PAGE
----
Sudan's ceasefire broken
Khartoum - Sudan's government and Darfur's most powerful rebel force accused each other of breaking a recently-signed ceasefire on Monday, undermining already stalled peace talks between both sides.
The insurgent Justice and Equality Movement (JEM) told Reuters that Sudan's army bombed its positions in Darfur, close to the Chad border, from midnight through to Monday morning, wounding six civilians and killing their livestock.
Sudan's army denied launching any attacks on JEM and a senior government official accused the rebels of seizing new territory in the remote western region, against the terms of the same agreement.
Sudan's president Omar Hassan al-Bashir declared the seven-year Darfur conflict over after his government signed a ceasefire and initial peace deal with JEM in the Qatari capital Doha in February.
Peace talks stalled
But further talks quickly stalled after JEM objected to Khartoum starting parallel discussions with another rebel group.
The peace push was also marred by reports of clashes between Khartoum and a third insurgent force in the Jabel Marra area.
Violence surged in 2003 after JEM and other mostly non-Arab rebels took up arms against Sudan's government, accusing it of neglecting the development of the region.
Khartoum mobilised mostly Arab militias to crush the revolt, unleashing a wave of violence that Washington and some activists have call genocide, a charge Sudan's government rejects.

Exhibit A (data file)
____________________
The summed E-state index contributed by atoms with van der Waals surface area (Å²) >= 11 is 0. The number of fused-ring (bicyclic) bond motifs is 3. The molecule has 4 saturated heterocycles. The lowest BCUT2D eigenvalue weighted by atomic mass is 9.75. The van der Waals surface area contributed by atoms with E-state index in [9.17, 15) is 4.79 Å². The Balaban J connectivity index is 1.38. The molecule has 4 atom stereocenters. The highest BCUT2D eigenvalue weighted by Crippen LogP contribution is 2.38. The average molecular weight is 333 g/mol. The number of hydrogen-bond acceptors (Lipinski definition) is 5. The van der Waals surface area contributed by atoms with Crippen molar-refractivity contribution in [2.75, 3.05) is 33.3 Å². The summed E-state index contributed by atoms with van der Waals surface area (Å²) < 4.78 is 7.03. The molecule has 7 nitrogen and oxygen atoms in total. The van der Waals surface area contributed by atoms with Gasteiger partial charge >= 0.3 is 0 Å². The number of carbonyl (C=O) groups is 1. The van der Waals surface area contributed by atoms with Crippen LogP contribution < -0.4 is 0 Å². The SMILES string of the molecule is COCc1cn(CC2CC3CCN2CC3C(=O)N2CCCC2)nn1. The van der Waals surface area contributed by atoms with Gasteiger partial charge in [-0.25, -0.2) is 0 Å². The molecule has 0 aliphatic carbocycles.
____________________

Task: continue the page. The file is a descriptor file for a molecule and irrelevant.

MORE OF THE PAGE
"The bombing started at midnight and continued this morning ... These people (the government) are not interested in finding a political solution to the problem," said JEM spokesperson Ahmed Hussein Adam, speaking from Qatar by phone.
Adam said government planes bombed JEM positions around the North Darfur areas of Abu Hamra, Furawiya and Jabel Moun.
He said the rebel force was "considering its position" over future talks but there were no immediate plans to walk out of negotiations.
Sudan dismissed JEM's accusations. "The Sudanese Army is committed to the ceasefire it has signed with JEM. It has not bombed any JEM positions," an army spokesperson told Reuters.
JEM's main negotiator Ahmed Tugud told Reuters both sides were in stalemate over details of how the ceasefire would be monitored and managed, together with other issues he did not want to discuss in the media.
Khartoum's main Darfur negotiator Ghazi Salaheddin said JEM has been looking to take more territory.
"They (JEM) have been fanning out in the area and trying to establish themselves in Kulbus and Jabel Moun which is a violation of the ceasefire declaration," Salaheddin told reporters in Khartoum.
Darfur's under-equipped joint peacekeeping force said it could not confirm whether any fighting took place. "We are not present in the area so we can not confirm," Unamid spokesperson Noureddine Mezni told Reuters.